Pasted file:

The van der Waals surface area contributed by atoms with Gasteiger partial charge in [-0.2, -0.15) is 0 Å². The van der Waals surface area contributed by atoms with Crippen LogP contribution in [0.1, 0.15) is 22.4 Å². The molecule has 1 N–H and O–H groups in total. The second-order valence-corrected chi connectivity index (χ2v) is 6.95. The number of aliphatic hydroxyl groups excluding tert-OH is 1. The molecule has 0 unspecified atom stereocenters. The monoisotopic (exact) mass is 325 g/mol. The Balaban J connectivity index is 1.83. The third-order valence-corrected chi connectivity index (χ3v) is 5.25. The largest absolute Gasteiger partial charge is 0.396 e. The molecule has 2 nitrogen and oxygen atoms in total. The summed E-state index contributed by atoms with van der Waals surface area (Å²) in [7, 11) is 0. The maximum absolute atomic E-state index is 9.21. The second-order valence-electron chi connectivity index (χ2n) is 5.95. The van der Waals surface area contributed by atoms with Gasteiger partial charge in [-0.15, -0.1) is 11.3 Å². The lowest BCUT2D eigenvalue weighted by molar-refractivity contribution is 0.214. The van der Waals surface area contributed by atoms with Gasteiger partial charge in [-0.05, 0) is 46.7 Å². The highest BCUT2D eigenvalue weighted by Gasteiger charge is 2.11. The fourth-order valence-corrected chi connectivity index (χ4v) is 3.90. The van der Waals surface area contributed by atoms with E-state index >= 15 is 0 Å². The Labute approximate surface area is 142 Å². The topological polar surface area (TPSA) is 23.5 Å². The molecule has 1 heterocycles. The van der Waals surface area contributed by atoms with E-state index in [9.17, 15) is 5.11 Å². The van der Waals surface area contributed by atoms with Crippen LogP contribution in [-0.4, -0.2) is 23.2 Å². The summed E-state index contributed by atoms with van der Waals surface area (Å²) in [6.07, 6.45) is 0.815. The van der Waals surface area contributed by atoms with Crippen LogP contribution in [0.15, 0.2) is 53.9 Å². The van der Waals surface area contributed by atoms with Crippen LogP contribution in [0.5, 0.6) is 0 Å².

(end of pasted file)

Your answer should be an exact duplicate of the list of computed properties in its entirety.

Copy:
The van der Waals surface area contributed by atoms with Gasteiger partial charge in [-0.2, -0.15) is 0 Å². The van der Waals surface area contributed by atoms with Crippen LogP contribution in [0.1, 0.15) is 22.4 Å². The molecule has 1 N–H and O–H groups in total. The second-order valence-corrected chi connectivity index (χ2v) is 6.95. The number of aliphatic hydroxyl groups excluding tert-OH is 1. The molecule has 0 unspecified atom stereocenters. The monoisotopic (exact) mass is 325 g/mol. The Balaban J connectivity index is 1.83. The third-order valence-corrected chi connectivity index (χ3v) is 5.25. The largest absolute Gasteiger partial charge is 0.396 e. The molecule has 2 nitrogen and oxygen atoms in total. The summed E-state index contributed by atoms with van der Waals surface area (Å²) in [7, 11) is 0. The maximum absolute atomic E-state index is 9.21. The second-order valence-electron chi connectivity index (χ2n) is 5.95. The van der Waals surface area contributed by atoms with Gasteiger partial charge in [-0.15, -0.1) is 11.3 Å². The lowest BCUT2D eigenvalue weighted by molar-refractivity contribution is 0.214. The van der Waals surface area contributed by atoms with Gasteiger partial charge in [-0.05, 0) is 46.7 Å². The highest BCUT2D eigenvalue weighted by Gasteiger charge is 2.11. The fourth-order valence-corrected chi connectivity index (χ4v) is 3.90. The van der Waals surface area contributed by atoms with E-state index >= 15 is 0 Å². The Labute approximate surface area is 142 Å². The topological polar surface area (TPSA) is 23.5 Å². The molecule has 1 heterocycles. The van der Waals surface area contributed by atoms with E-state index in [9.17, 15) is 5.11 Å². The van der Waals surface area contributed by atoms with Crippen LogP contribution in [-0.4, -0.2) is 23.2 Å². The summed E-state index contributed by atoms with van der Waals surface area (Å²) in [6.07, 6.45) is 0.815. The van der Waals surface area contributed by atoms with Crippen LogP contribution in [0.15, 0.2) is 53.9 Å². The van der Waals surface area contributed by atoms with Crippen LogP contribution in [0.5, 0.6) is 0 Å².